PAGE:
The anti-money laundering (AML) and Counter-Terrorism Financing (CTF) Tranche 2 legislation consultation phase is expected to be completed later this year. It will broaden the scope of the AML and CTF 2006 Act to include 115,000 organisations as opposed to the current 15,000 organisations. The practical implications The anticipated AML/CTF Tranche 2 legislation refers to a set of new regulations aimed at specific industries to help prevent money laundering and the financing of terrorism in Australia. The proposed legislation will include the “gatekeeper” industries in the current AML/CTF regulations which already applies to financial institutions.
In addition, it will bring Australia’s AML/CTF regulatory framework in line with international standards set by the Financial Action Task Force (FATF). Bart Puszko, Director of Lysis Australia pointed out that “International statistics clearly indicate that money laundering operations often utilise ‘gatekeeper’ industries to thrive. The key “gatekeeper” industries that will be targeted by the legislation include real estate, law firms, and accounting. This is due to some of these non-financial industries being used for money laundering activities by hiding behind legal concepts which law enforcement is unable to penetrate.” This observation is also highlighted by the Australian Transaction Reports and Analysis Centre (AUSTRAC), better known as the financial crime regulator, which estimates that $1 billion were laundered through Chinese interests during 2020 alone. This could result in Australia becoming a “destination of choice” for illicit funds and therefore, locking many Australians out of owning their own homes, so to speak. This is due to reports indicating that potential homebuyers could be competing with organised crime members at property auctions.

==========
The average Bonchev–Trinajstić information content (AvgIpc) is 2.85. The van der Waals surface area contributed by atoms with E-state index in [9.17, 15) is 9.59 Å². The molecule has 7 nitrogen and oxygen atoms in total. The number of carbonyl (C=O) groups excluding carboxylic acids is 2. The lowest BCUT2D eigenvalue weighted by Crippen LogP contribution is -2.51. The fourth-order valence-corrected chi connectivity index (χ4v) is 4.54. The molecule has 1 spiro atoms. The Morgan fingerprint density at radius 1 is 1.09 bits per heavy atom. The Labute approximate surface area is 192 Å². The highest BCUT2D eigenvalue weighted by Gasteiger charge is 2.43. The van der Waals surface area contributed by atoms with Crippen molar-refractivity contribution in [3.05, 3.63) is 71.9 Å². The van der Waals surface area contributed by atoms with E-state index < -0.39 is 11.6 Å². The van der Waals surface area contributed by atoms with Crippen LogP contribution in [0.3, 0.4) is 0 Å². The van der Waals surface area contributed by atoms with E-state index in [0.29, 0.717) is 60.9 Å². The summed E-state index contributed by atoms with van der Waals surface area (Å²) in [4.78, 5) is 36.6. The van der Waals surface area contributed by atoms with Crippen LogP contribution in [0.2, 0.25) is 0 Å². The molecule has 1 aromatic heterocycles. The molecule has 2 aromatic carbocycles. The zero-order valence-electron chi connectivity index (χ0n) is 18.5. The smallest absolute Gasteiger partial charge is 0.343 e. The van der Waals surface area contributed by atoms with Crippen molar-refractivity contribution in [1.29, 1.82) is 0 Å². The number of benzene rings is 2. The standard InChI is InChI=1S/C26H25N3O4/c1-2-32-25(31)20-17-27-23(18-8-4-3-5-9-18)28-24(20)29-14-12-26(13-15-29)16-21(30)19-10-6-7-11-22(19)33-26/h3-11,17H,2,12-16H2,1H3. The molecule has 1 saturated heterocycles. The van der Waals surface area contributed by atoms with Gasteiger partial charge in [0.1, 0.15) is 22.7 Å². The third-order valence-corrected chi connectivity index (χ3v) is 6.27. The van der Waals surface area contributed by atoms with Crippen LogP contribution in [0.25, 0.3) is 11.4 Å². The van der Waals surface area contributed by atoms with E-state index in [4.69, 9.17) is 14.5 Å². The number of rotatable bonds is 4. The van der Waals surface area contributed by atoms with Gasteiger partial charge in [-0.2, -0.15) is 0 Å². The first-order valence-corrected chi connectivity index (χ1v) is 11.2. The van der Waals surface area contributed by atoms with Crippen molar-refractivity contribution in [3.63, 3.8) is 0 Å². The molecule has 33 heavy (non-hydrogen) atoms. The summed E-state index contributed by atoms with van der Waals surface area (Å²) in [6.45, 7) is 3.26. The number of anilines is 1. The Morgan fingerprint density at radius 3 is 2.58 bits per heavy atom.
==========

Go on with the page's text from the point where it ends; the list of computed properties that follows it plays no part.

According to the latest annual report by the Foreign Investment Review Board (FIRB), foreigners purchased $17 billion worth of Australian real estate between 2019 and 2020. They further added that, due to COVID-19 lockdowns and international restrictions, and estimated $82 billion of illicit funds have been channelled through commercial property during 20220 and 2021; a double digit increase from the previous year. Closing the gaps When asked what the short-and long-term implications of the Tranche 2 legislation will be on the targeted industries, and on the country as a whole, Bart stated, “Over the short-term, there could be an increase in the awareness of how to identify potential money laundering activities which could lead to a surge in suspicious activity reporting to AUSTRAC. The long-term effect will be the improvement of the intelligence capabilities of Australia’s law enforcement, which will reduce the appeal of Australia’s real estate market as a money laundering haven.
In addition to this, to implement a formal register that records all real estate purchases by foreigners and local firms should go a long way towards transparency since some firms could be subsidiaries of foreign-owned criminal enterprises. An Ultimate Beneficial Ownership (UBO) register will therefore enable law enforcement and AUSTRAC to identify and crack down on criminal activity in the property market. Choosing the right partner Bart concluded by saying, “From a reputational point of view, and to avoid hefty fines, it is imperative that real estate firms are included in financial crime regulations and implement robust policies, standards, and training to mitigate the risks. The Lysis Group understands that the implementation of Tranche 2 legislation can be a time consuming and costly function. If your firm is looking for expert advice and a cost-effective way to comply with the Tranche 2 legislative requirements, then look no further. Lysis Group offers vast experience and has a thorough understanding of all financial crime controls that must be implemented in the real estate industry.